This dashboard contains the following components:
Network Services Summary - Listening and Active Port Connections: This bar chart presents the top 10 ports detected on hosts that are listening or have active port connections. Nessus provides several plugins that leverage the “Netstat” command to determine all listening and enabled connections on hosts. This component can be modified to include specific port connections per organizational requirements. Analysts can browse the component data to obtain additional information on hosts, services, and port activity.
Vulnerabilities by Common Ports - Port and Protocol: This matrix component provides a count of vulnerabilities by severity level, TCP port, and vulnerability type. The first two rows use active detection, while the bottom two use passive detection. For each detection method, there is a row for TCP and UDP. Port ranges from 0-1024, along with severity levels of low, medium, high, and critical, are used for each column. The last column provides a percentage of exploitable vulnerabilities. The raw results are displayed based on the severity level. The colors used are green (low), yellow (medium), orange (high), and red (critical). The last column in purple shows exploitability but makes no reference to severity level.
Vulnerabilities by Common Ports - Severity Levels by Common Port: This component effectively uses color and empty space to convey information about vulnerabilities and risk severity. Each column is a severity level of low, medium, high, or critical. Each row is a common popular port chosen at random. Using this matrix as a template, a security administrator can modify the matrix to use assets, IP addresses, plugin families, repositories, and more. The icon colors can communicate risk: green for low severity, yellow for medium, and red for high severity. For the critical severities, the red icon with white 'X' is used. When no match is found, the default setting is an empty display text field.
Web Services Indicator - Web Services Vulnerabilities by Port: This component checks for vulnerabilities for web services associated with common ports of the web services. Vulnerabilities for each web service are broken down by low, medium, high and critical severities. There is an additional column that shows the number of vulnerabilities that have public exploits available by web service. These vulnerabilities can be exploited by publically available tools and should be remediated as soon as possible.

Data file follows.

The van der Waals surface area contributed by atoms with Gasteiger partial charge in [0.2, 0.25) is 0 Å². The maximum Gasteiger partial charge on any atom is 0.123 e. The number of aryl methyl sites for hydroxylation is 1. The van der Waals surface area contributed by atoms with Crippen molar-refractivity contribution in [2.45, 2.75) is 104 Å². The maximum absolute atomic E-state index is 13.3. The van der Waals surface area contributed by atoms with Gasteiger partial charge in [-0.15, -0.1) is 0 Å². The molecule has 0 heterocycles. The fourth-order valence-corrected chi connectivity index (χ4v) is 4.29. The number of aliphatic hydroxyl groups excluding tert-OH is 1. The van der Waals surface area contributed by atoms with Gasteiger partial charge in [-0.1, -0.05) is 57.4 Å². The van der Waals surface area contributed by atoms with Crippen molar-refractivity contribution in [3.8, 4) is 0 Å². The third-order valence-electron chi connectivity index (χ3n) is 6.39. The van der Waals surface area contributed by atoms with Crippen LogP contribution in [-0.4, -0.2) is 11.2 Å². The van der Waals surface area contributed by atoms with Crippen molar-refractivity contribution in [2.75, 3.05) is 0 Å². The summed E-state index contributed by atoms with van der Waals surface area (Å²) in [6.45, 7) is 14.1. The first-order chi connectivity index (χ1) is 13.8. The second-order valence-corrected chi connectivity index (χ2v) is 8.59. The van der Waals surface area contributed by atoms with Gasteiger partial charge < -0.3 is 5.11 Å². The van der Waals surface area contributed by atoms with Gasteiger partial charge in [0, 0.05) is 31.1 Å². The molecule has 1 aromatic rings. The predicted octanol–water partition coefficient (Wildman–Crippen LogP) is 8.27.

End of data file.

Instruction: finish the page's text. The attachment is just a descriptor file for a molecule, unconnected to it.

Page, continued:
Network Mapping - Top Open Ports: This table presents the top ports that were detected to be open by various active scanning techniques. The table is sorted so that the ports with the highest number of detections are at the top. This table displays ports that are detected to be open, not necessarily ports that are being actively used. To reduce the network attack surface, open ports that are not being used should be disabled. The data in this table does not count against the SecurityCenter licensing.
Predicting Attack Paths - External Connection Port Summary: This component uses information from plugin ID 14, “Accepts external connections”, and the Port Summary tool to present a table that is sorted by the most commonly observed active ports. The port column displays the TCP port, and the count column presents the number of systems detected. This allows the analyst to determine which ports are open externally.